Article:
Wake County, N.C. — County boards of election will conduct their "canvass" on Friday, the day when votes become official. Among the tasks those boards will carry out will be deciding whether or not to county provisional ballots, those casts by voters whose names weren't on the voter rolls when they showed up to vote or who had encountered other problems.
In most races, the 47,466 potential provisional votes won't make much of a difference. However, in the race for the 7th Congressional District between Mike McIntyre, a Democrat, and Republican David Rouzer and the lieutenant governor contest between Democrat Linda Coleman and Republican Dan Forrest those provisional ballots could change outcomes from Election Night.
Coleman, who trailed Forest on Election Night, has been particularly aggressive in her monitoring of provisional ballots. Provisional votes historically have favored Democrats, so it's reasonable to assume that if enough of the ballots are counted Coleman could erase a 10,304-vote Election Night deficit.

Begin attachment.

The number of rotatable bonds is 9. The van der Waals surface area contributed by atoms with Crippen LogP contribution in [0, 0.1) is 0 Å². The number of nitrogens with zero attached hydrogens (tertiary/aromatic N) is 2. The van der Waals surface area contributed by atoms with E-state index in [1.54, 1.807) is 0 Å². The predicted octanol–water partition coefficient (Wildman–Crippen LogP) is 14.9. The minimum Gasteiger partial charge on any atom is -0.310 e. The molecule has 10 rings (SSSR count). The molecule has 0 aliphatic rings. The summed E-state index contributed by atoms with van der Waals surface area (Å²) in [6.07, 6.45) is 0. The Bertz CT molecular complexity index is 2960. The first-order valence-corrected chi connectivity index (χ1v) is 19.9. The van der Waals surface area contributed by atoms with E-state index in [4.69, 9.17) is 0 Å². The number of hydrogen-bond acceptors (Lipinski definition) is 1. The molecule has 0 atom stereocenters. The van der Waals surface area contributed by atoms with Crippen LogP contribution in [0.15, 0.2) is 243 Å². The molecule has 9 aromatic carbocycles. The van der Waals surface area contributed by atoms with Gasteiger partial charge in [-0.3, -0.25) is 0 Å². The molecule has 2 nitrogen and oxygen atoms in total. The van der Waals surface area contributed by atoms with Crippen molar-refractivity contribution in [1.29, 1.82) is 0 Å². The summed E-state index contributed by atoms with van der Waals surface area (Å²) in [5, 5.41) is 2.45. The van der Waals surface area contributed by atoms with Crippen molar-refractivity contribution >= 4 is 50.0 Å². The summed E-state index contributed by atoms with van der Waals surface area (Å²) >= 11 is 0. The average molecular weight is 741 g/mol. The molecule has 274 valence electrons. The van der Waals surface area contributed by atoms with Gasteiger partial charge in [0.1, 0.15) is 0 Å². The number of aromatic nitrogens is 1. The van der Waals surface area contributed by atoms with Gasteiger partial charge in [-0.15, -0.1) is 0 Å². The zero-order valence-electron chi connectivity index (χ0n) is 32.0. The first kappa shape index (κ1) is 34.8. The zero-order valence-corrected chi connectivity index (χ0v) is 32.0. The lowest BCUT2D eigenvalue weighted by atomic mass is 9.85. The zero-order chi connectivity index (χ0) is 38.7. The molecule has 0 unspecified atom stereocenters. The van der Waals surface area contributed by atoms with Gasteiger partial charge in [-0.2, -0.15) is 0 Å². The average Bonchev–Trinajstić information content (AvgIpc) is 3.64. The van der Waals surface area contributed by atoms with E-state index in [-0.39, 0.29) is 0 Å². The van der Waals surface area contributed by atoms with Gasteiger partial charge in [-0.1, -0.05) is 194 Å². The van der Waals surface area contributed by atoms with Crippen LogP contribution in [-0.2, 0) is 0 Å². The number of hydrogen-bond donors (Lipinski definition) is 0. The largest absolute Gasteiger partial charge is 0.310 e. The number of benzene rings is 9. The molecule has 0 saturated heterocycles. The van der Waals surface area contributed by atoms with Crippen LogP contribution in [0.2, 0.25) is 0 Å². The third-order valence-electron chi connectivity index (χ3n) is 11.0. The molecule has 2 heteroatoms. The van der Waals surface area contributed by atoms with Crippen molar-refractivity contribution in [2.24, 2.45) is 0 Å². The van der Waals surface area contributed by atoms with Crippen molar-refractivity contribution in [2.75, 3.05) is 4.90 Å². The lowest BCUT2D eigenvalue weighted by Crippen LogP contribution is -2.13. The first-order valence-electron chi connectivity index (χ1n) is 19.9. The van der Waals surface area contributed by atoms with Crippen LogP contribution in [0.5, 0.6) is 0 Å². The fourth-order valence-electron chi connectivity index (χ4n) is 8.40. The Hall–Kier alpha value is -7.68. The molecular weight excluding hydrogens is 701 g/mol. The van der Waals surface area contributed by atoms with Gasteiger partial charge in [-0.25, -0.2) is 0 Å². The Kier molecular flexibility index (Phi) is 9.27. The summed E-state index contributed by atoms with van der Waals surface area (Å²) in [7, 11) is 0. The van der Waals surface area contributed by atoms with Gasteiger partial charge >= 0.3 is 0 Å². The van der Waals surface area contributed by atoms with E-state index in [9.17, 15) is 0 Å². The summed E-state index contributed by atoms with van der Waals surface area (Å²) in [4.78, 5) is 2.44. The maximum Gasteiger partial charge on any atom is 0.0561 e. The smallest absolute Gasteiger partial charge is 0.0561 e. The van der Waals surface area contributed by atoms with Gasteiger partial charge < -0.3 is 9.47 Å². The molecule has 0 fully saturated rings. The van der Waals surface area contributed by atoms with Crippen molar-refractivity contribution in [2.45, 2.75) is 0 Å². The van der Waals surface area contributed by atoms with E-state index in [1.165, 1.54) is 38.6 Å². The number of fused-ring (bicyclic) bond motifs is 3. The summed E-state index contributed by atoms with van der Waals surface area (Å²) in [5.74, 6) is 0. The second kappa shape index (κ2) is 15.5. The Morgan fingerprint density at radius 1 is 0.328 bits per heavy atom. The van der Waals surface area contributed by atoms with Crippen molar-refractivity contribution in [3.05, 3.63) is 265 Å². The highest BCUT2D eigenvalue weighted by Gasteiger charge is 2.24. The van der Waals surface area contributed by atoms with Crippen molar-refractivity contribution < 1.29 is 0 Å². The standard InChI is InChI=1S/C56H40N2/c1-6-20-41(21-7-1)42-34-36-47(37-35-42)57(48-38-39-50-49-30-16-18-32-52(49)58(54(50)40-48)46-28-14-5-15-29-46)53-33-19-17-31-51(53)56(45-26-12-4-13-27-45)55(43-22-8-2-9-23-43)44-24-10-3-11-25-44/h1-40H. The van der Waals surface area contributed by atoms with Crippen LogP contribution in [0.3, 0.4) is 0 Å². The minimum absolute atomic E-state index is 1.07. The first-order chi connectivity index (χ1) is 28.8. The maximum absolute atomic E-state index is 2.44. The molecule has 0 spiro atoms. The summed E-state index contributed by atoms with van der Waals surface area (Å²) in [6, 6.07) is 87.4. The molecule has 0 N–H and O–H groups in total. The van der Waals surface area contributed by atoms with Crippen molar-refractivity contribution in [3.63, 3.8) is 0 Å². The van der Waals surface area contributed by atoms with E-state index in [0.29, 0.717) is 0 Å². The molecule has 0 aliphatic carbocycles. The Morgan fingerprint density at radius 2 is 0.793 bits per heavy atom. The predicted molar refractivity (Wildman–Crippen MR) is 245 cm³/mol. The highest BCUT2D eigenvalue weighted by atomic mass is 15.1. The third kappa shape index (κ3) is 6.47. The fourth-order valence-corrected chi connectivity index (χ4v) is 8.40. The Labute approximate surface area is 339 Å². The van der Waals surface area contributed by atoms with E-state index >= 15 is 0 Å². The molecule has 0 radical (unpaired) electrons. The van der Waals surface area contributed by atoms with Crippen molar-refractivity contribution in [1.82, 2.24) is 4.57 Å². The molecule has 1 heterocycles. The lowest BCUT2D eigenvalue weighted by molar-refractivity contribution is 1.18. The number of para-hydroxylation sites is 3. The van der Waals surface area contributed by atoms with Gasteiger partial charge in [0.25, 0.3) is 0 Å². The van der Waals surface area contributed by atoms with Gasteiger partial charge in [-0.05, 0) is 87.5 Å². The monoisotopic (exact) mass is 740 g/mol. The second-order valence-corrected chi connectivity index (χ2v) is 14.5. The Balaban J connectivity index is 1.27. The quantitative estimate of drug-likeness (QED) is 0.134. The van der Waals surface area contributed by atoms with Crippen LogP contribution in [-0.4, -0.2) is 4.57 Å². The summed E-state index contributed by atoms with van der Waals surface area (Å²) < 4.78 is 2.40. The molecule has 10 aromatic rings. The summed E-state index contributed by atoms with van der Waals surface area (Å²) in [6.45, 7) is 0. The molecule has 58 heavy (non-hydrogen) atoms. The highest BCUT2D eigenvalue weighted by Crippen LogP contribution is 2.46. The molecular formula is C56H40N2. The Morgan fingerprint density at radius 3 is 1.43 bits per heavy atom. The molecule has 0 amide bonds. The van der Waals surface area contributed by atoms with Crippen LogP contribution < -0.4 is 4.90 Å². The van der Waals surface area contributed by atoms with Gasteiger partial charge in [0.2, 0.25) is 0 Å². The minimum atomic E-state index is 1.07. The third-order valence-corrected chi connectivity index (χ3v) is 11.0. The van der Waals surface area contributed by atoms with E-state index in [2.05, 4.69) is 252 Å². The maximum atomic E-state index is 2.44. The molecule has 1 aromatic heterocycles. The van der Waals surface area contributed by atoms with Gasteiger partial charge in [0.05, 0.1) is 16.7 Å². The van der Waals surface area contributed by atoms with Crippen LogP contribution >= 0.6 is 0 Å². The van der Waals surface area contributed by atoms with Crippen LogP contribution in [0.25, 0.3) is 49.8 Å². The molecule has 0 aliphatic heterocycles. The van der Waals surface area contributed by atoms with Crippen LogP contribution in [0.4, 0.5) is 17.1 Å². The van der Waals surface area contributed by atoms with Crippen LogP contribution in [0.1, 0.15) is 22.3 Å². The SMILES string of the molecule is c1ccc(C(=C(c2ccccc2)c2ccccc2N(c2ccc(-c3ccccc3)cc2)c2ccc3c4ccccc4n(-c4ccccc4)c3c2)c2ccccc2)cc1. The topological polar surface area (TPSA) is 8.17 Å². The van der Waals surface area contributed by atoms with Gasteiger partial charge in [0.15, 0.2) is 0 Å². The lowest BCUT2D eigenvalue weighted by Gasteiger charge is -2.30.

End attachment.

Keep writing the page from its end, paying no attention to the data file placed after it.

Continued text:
Coleman's campaign staff says they have identified 565 provisional ballots cast by legitimate voters that have been marked not to be counted on the Canvass Day.
“These are registered voters whose names never made it on to the voter rolls,” Coleman said in a news release. “Somewhere along the way the system let these people down, and we want local boards to take notice of these individuals and ensure their voice is heard in this election.”
Coleman's team is asking for more information about those ballots. Of the 565, 151 are in Wake County and another 101 are in Cumberland.
Asked for more information about their process, Coleman spokesman Micah Beasley wrote:
"We asked several questions to just about each of the 100 county boards of elections. They all explained the process: that they determine whether a provisional voter's registration is valid before they assign it to that category. We found that these voters are in fact registered in spite of having their ballots rejected for them not being registered. Therefore, their votes should count and there is time for the county boards of elections to fix this disenfranchisement."